Protesters Hit Devon Energy Offices

Early this morning, activists with Great Plains Tar Sands Resistance (GPTSR) staged a mock “oil spill” outside of the Devon Energy Center in downtown Oklahoma City to highlight Devon’s dangerous involvement in the Tar Sands Gigaproject. In addition to the mock oil spill, passionate activists held signs that symbolized the many devastating oil spills caused by the industry’s carelessness and neglect while chanting, “No Devon! No Tar Sands! No destruction of Native lands.” 

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Devon Energy (NYSE: DVN) is one of the largest oil and gas companies on the continent, and they’re working tirelessly to poison numerous communities and f*** up countless ecologies. Disregarding proper tribal consultation and the ecological consequences of tar sands extraction, Devon plans to double their extraction of tar sands on Beaver Lake Cree Nation territory within the next decade–continuing to carve up their traditional hunting lands with evermore roads, seismic line easements, and pipelines, as each new well compounds the risk of a catastrophe like the Cold Lake spill.

Devon’s in-situ sites at the Jackfish and Pike projects accounted for 8% of their Q2 hydrocarbon production, while the total reserves in their leased areas for these projects amount to nearly one fifth of the accessible reserves on all of their leased lands. This highlights the impetus for their involvement in one of the riskiest and intrinsically devastating hydrocarbon plays on the continent.

Diagram of In-Situ extraction, with pretty unsoiled forest above directional drill
Diagram of In-Situ extraction, with pretty unsoiled forest above directional drill

Every mode of hydrocarbon extraction has its own limitations and risks. The industry shitheads that tell you different are lying to your face.  The damage done to surrounding communities, from extraction and transportation to the point of refining, is at most a calculation of public-image blowback–including fines and lawsuits–against their insatiable desire for profit and investor confidence.  The fact that 80% of recoverable hydrocarbons in the Athabasca Tar Sands can only be reached by in-situ extraction methods also serve to illustrate that it’s not out of benevolence or concern for safety that this is their chosen method, but rather a strategic decision to have a stake in long-term tar sands extraction after the bitumen recoverable by surface mining has long disappeared.

"More than 8,650 barrels of bitumen have been removed from the four sites which likely began leaking last winter. The four leaks were reported to the AER between May and June." For more info, check: http://bit.ly/19jxXyP
“More than 8,650 barrels of bitumen have been removed from the four sites which likely began leaking last winter. The four leaks were reported to the AER between May and June.” For more info, check: http://bit.ly/19jxXyP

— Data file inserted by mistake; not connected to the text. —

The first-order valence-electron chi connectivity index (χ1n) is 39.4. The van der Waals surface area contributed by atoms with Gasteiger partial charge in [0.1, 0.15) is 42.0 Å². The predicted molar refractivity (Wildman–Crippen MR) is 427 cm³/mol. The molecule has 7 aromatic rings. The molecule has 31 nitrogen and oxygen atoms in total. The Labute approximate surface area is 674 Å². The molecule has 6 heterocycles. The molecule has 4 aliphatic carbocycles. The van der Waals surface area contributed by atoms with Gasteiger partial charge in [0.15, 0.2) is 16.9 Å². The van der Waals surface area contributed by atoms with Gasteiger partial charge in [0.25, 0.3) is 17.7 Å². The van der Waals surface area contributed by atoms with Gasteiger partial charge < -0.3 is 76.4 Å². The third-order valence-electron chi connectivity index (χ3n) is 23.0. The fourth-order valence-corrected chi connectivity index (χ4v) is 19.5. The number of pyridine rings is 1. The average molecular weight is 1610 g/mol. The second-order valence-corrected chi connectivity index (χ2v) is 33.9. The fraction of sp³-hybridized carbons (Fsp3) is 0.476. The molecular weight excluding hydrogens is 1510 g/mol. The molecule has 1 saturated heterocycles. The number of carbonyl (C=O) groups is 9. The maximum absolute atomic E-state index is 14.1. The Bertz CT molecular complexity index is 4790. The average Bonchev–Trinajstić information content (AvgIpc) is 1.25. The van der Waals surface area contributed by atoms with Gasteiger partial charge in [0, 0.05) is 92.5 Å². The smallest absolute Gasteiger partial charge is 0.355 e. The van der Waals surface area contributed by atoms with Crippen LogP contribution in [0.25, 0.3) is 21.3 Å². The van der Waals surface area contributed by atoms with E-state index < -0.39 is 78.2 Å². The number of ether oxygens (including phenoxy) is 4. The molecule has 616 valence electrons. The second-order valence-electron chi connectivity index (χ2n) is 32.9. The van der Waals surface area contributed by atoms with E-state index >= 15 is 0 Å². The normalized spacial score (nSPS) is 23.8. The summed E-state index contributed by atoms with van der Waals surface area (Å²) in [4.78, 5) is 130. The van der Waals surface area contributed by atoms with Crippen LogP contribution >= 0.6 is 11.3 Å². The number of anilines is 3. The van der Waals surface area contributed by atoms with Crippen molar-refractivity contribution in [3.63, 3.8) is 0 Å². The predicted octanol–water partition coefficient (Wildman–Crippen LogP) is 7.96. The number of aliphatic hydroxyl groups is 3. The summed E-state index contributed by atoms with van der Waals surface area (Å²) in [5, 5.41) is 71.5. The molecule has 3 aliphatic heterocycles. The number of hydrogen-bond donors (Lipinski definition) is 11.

Beaver Lake Cree Nation On the Front Lines of Tar Sands Extraction

Among other First Nations, The Beaver Lake Cree Nation stands at the frontline of Devon’s tar sands projects: the lands they rely on for sustenance–they hunt and fish on lands they’ve lived on before settlers stepped foot on this continent –have been cut into by 13,483 miles of seismic lines, over half a thousand miles of road infrastructure, and over 2.5k miles of pipelines. [http://indiancountrytodaymedianetwork.com/2013/05/08/federal-and-provincial-governments-lose-appeal-against-first-nation-oil-sands-lawsuit]

What the industry paints as a benevolent project promising economic growth is, in reality, slow industrial genocide. Two main herds of caribou that the Beaver Lake Cree rely on for hunting have declined in population over 70% in the past fifteen years.  [http://www.ienearth.org/what-we-do/tar-sands/] Rates of cancers related to hydrocarbon extraction have increased exponentially in communities that surround the extraction sites, as both routine and unexpected toxic releases occur.

Industry and colonial government go hand in hand–in order for this bullshit to occur, they must disregard the health and safety of countless communities and deliberately violate treaties the Canadian government has made with First Nations. The Beaver Lake Cree Nation filed a lawsuit in 2008 asserting that in approving and backing the expansion of tar sands infrastructure projects, the colonial governments of Alberta and Canada have accrued over 17,000 treaty violations. Despite the colonial governments’ attempts to have this case dismissed, the Court of Appeal of Alberta rejected this motion and is rightfully allowing the case to proceed–calling the future of tar sands extraction in Treaty 6 territories into question.

Of course, we hope there’s no future for tar sands extraction. _____________________________________________________________________________________________

 

And is it any surprise that John Richels, Executive Director and President of Devon Energy, should also sit on TransCanada’s Board of Directors?

John Richels: President and Executive Director of Devon Energy, and Independent Director on TransCanada's Board of Directors.
John Richels: President and Executive Director of Devon Energy, and Independent Director on TransCanada’s Board of Directors.

 

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